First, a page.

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About The Weston leader. volume (None) 189?-1946
- The Weston leader. volume : (None) 189?-1946
- Geographic coverage:
- Dates of publication:
- Ceased with v. 69, no. 20 (Nov. 15, 1946).
- Weston (Or.)--Newspapers.
- Absorbed by the Milton eagle.
- Also issued on microfilm from University of Oregon.
- Archived issues are available in digital format from the Library of Congress Chronicling America online collection.
- Description based on: Vol. 14, No. 26 (August 12, 1892).
- Latest issue consulted: Vol. 69, Number 20 (November 15, 1946).
- Some irregularities in numbering.
- sn 94052320
- Preceding Titles:
- Succeeding Titles:
- Related Links:
- View complete holdings information
- First Issue Last Issue
Weston Weekly Leader and The Weston Leader
The Weston Weekly Leader was launched on December 7, 1878, in Weston, Oregon, by William L. Black and Paul D'Heirry. An early standout on the paper's staff was Harry "Harrie" L. Bowmer. By the time Bowmer joined the Weston Weekly Leader, he was already prominent in the newspaper industry. Previously, Bowmer had worked at the Walla-Walla (Washington) Daily Statesman, Pomeroy Republican, Weekly Oregonian, Milton Eagle, and Pendleton Tribune.
In its second year, W.T. Williamson and G.P. McColl took over, publishing the Weston Weekly Leader at home. Williamson and McColl expanded the layout of the paper from a six- to a seven-column folio. They also changed it from a politically independent paper to a Democratic one. The Weston Weekly Leader featured illustrated works of fiction, comics, and advertisements for a variety of medical remedies. Among the recurring sections in the paper were "Brevities," "Weston Schools," "Weston 4h Clubs," and "Oregon State News of General Interest."
The Weston Weekly Leader saw many publishers and editors, starting with Black and D'Heirry in 1878, Williamson and McColl in 1879, and McColl alone in 1883. Felix R. Mitchell ran the paper in 1886, Martin A. Baker and Emsley Ridenour in 1888, Baker alone in 1889, Foster and Boyd in 1890, and Bowmer in 1891. In 1893, under M.J. Harvey, the Weekly Leader underwent a name change and was called the Philistine. It became the Weston Weekly Leader once more in 1896, when Clark Wood took over. Wood left in 1913, lured away by Charles Samuel "Sam" Jackson, founder of the Oregon Journal. After a year, Wood returned to the Weston Weekly Leader, writing, "In the city, the average man is a unit, in the country an individual."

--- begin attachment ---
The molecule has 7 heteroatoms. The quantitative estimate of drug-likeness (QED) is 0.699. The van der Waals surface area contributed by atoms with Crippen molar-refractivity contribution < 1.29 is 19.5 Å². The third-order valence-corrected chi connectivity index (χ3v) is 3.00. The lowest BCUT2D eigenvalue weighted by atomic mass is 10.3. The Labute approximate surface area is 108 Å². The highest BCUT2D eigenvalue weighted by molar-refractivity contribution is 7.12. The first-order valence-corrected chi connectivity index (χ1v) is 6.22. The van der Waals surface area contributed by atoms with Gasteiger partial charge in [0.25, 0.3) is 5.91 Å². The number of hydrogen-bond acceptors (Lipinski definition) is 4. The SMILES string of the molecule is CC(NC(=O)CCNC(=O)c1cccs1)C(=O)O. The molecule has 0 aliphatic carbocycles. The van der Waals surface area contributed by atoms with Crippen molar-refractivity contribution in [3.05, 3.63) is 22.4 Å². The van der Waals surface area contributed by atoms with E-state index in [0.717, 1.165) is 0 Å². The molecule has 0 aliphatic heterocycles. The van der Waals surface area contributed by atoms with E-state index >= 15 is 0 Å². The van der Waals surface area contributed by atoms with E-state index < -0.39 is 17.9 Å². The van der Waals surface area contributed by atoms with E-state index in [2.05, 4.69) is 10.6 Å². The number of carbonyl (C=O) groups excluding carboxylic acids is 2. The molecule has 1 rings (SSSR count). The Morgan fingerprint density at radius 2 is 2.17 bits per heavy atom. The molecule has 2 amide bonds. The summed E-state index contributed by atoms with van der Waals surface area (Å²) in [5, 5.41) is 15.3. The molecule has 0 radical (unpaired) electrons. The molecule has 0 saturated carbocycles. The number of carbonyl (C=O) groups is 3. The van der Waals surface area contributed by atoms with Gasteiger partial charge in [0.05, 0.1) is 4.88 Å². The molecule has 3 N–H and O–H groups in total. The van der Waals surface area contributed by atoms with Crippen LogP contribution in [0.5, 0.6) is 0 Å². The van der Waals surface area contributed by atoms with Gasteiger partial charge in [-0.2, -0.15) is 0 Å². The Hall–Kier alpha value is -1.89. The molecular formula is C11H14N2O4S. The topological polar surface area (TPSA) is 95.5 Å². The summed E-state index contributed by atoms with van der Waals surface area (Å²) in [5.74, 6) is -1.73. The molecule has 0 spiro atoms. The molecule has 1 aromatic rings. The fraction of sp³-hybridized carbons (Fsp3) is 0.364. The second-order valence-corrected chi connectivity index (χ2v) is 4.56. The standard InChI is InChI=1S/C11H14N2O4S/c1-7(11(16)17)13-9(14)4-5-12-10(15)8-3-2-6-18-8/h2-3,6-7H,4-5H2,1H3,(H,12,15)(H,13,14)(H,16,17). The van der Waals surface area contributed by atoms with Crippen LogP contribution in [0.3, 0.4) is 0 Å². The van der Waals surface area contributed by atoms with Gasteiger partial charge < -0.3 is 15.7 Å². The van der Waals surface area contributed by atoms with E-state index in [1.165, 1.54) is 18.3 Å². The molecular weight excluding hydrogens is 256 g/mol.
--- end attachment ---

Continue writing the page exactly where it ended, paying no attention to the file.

The oft-quoted Clark Wood put Weston, a small town in Umatilla County, Oregon, on the map. Editorial short writing became his main preoccupation, and Wood's smart paragraphs made the Weston Weekly Leader famous throughout the state. Wood's quips appeared in Literary Digest's "Topics in Brief" more than five hundred times (History of Oregon Literature, page 526). Tragically, the Weston Weekly Leader's plant was destroyed by fire twice. The second fire took place in 1895, and all files prior to that date were lost.
Provided by: University of Oregon Libraries; Eugene, OR